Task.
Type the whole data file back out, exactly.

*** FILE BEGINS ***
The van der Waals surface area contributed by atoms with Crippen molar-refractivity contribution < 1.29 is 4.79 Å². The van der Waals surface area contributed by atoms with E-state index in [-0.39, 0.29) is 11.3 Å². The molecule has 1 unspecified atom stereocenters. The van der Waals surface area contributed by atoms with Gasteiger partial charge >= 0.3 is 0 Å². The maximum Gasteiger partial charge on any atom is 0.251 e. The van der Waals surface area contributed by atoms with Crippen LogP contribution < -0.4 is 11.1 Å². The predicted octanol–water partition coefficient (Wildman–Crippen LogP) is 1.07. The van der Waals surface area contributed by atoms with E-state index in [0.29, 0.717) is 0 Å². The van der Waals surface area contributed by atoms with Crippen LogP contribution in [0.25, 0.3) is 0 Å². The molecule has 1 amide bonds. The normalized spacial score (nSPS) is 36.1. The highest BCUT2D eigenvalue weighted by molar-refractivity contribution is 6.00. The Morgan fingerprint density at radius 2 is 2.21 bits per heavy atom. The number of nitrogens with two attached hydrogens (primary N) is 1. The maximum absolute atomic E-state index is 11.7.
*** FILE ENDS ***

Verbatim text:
The van der Waals surface area contributed by atoms with Crippen molar-refractivity contribution < 1.29 is 4.79 Å². The van der Waals surface area contributed by atoms with E-state index in [-0.39, 0.29) is 11.3 Å². The molecule has 1 unspecified atom stereocenters. The van der Waals surface area contributed by atoms with Gasteiger partial charge >= 0.3 is 0 Å². The maximum Gasteiger partial charge on any atom is 0.251 e. The van der Waals surface area contributed by atoms with Crippen LogP contribution < -0.4 is 11.1 Å². The predicted octanol–water partition coefficient (Wildman–Crippen LogP) is 1.07. The van der Waals surface area contributed by atoms with E-state index in [0.29, 0.717) is 0 Å². The van der Waals surface area contributed by atoms with Crippen LogP contribution in [0.25, 0.3) is 0 Å². The molecule has 1 amide bonds. The normalized spacial score (nSPS) is 36.1. The highest BCUT2D eigenvalue weighted by molar-refractivity contribution is 6.00. The Morgan fingerprint density at radius 2 is 2.21 bits per heavy atom. The number of nitrogens with two attached hydrogens (primary N) is 1. The maximum absolute atomic E-state index is 11.7.